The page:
In recent years, the use of the internet has skyrocketed. The internet appears to have an ever-increasing part of many people’s day-to-day lives. Internet addiction is a new phenomenon of today’s plastic age. In fact, for some people, the computer world rivals their real world. Currently, Internet addiction is not an official disorder, and many mental health professionals are not certain if it ever should be considered a real disorder. Nevertheless, compulsive Internet use is a serious problem for many people, and there are methods that can be helpful in alleviating this problem.
Issues on the excessive use of internet or internet addiction, first studied by Young (1996), have been widely explored from different angles and several scales have been developed to study the matter empirically.
According to a review by Widyanto and Griffiths (2006, as cited in Azim et al. 2009), it is summarized that empirical research on ‘internet addiction’ can be categorized into five areas:
comparison between excessive internet users and non-excessive users, 2)
survey studies on vulnerable groups of excessive internet use, 3)
studies on the psychometric properties of excessive internet use, 4)
case studies on excessive internet users and the treatment, and 5)
correlational studies examining the relationship of excessive internet use with other behaviours.
Students in general, are not restricted to specific working or studying hours, and they have a number of term breaks and holidays throughout the year. In addition to that, Kandell (1998, as cited in Azim et al, 2009) stated that college students usually have free and easily accessed connections, meaning that internet use is both implicitly and explicitly encouraged by a recognized, institutional authority. Furthermore, due to high necessity of internet connection for both academic and organizational purposes, most education institutions today do provide internet access for the students in the campus.
Young (2004) identified several factors contributing to student internet abuse. These include free unlimited internet access, huge blocks of unstructured time, newly experienced freedom from parental control, no monitoring of what they say or do online, full encouragement from faculty and administrators, and social intimidation and alienation.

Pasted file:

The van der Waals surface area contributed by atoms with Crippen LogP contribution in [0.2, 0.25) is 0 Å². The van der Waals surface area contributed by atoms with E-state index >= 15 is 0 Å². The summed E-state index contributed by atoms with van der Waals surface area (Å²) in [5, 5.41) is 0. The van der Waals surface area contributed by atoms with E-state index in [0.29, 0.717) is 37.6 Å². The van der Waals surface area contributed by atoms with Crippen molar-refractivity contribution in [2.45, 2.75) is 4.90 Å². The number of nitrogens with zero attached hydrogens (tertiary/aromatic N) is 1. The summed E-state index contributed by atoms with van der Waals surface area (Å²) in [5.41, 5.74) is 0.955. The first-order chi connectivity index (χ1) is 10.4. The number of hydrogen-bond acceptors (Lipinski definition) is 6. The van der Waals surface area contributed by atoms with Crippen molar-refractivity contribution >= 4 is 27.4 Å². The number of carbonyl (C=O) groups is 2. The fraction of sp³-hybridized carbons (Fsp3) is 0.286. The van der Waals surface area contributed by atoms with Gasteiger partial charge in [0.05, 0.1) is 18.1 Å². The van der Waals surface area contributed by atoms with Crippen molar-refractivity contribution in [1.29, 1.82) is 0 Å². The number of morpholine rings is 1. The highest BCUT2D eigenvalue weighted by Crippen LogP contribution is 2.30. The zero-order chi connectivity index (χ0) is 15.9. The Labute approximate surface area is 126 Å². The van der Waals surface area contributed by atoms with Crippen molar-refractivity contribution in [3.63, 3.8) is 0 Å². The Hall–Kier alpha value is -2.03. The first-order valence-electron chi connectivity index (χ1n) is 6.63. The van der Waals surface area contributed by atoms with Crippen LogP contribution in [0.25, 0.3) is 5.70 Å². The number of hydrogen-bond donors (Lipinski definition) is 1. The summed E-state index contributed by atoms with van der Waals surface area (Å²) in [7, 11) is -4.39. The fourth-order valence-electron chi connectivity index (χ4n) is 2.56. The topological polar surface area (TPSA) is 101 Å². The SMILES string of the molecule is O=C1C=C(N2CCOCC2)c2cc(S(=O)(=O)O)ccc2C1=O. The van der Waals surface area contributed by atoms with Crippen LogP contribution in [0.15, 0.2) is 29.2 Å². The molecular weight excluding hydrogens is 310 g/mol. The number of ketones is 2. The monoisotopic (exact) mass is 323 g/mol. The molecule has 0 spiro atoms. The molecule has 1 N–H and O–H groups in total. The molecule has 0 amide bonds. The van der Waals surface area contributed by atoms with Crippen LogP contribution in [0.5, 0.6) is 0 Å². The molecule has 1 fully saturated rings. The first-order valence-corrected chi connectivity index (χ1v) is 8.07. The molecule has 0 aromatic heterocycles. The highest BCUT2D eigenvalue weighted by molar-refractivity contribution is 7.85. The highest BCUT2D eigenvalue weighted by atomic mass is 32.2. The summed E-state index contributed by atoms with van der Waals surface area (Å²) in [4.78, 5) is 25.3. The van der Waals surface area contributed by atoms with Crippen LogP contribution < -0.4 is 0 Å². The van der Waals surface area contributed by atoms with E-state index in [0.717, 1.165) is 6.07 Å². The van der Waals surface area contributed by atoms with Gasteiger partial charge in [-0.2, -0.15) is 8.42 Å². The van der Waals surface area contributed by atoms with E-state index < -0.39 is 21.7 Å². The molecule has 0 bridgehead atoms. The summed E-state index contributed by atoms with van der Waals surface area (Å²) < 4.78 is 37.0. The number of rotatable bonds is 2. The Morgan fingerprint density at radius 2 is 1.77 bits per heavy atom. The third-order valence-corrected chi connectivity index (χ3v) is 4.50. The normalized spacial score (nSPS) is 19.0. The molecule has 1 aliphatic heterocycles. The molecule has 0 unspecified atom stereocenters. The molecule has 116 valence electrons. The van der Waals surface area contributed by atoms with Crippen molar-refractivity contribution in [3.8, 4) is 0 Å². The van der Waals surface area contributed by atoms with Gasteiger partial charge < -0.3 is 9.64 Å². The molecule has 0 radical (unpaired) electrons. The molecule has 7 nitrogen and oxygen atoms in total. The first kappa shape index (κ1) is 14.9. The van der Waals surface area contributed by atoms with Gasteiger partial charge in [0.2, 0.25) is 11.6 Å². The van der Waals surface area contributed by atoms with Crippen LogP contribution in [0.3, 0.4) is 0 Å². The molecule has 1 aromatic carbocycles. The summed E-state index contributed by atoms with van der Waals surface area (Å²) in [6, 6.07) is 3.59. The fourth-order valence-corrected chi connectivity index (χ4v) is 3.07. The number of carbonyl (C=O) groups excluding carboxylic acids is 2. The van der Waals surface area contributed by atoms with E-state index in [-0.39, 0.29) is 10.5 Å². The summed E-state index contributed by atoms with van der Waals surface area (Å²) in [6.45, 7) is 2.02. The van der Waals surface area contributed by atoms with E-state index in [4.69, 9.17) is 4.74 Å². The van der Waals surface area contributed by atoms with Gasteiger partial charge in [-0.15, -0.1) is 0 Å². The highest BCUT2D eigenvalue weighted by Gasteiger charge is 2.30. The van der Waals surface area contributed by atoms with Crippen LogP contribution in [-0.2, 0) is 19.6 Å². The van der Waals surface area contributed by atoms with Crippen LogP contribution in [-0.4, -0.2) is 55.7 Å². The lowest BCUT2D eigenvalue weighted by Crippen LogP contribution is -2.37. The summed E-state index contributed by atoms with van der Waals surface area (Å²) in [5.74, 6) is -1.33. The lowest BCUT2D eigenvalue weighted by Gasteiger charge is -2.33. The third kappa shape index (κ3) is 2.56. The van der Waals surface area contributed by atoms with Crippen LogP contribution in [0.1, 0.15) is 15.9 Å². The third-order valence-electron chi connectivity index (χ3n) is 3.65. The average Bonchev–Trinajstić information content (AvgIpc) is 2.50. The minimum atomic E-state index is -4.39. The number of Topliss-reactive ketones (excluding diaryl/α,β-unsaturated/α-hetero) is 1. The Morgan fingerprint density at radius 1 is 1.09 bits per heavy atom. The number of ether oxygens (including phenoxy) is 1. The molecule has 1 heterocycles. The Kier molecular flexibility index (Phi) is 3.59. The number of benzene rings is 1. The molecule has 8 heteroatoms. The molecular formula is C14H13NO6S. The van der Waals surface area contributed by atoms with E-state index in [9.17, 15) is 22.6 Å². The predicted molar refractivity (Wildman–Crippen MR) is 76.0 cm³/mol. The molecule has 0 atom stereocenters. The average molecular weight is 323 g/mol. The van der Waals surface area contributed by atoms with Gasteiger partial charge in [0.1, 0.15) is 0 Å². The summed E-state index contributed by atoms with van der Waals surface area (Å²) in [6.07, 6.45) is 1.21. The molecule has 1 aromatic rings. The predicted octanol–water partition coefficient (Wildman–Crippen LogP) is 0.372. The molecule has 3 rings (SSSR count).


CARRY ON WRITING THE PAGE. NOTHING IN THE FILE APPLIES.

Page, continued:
The vulnerable groups mentioned earlier refer to the student population, which for this research would be the Mass Communication and the Nursing students. Students are deemed to be vulnerable and at risk of internet addiction as they have easy access to the internet and have more flexibility with time (Moore, 1995, as cited in Widyanto and Griffiths).
Mass Communication students are taught to be familiar and efficient on technology and media, especially on the internet, as the internet now is the fastest form of communication and information gathering. To be kept updated on events and news, social media such as ‘facebook’ and ‘Twitter’ is necessary for a mass communication student. Mass communication students are therefore more exposed to internet in comparison to most other academic batches such as the nursing students.
Nursing students, however, are not known to be technological savvy as the focus of their studies revolves around medical studies whether on theory or practical. For that reason, the nursing students will be categorized as normal students that receives the general exposure of the internet.
Although there has been thorough researches conducted on internet addiction on students worldwide and on gender in Malaysia (Azim et al, 2009), there has yet been a research conducted between two different batch of students from different academic batches in a campus.
Currently in SEGi University College, Mass Communication students are more exposed to the internet in their educational field while Nursing students are not. Little is known in this current day and age whether Mass Communication students are more...
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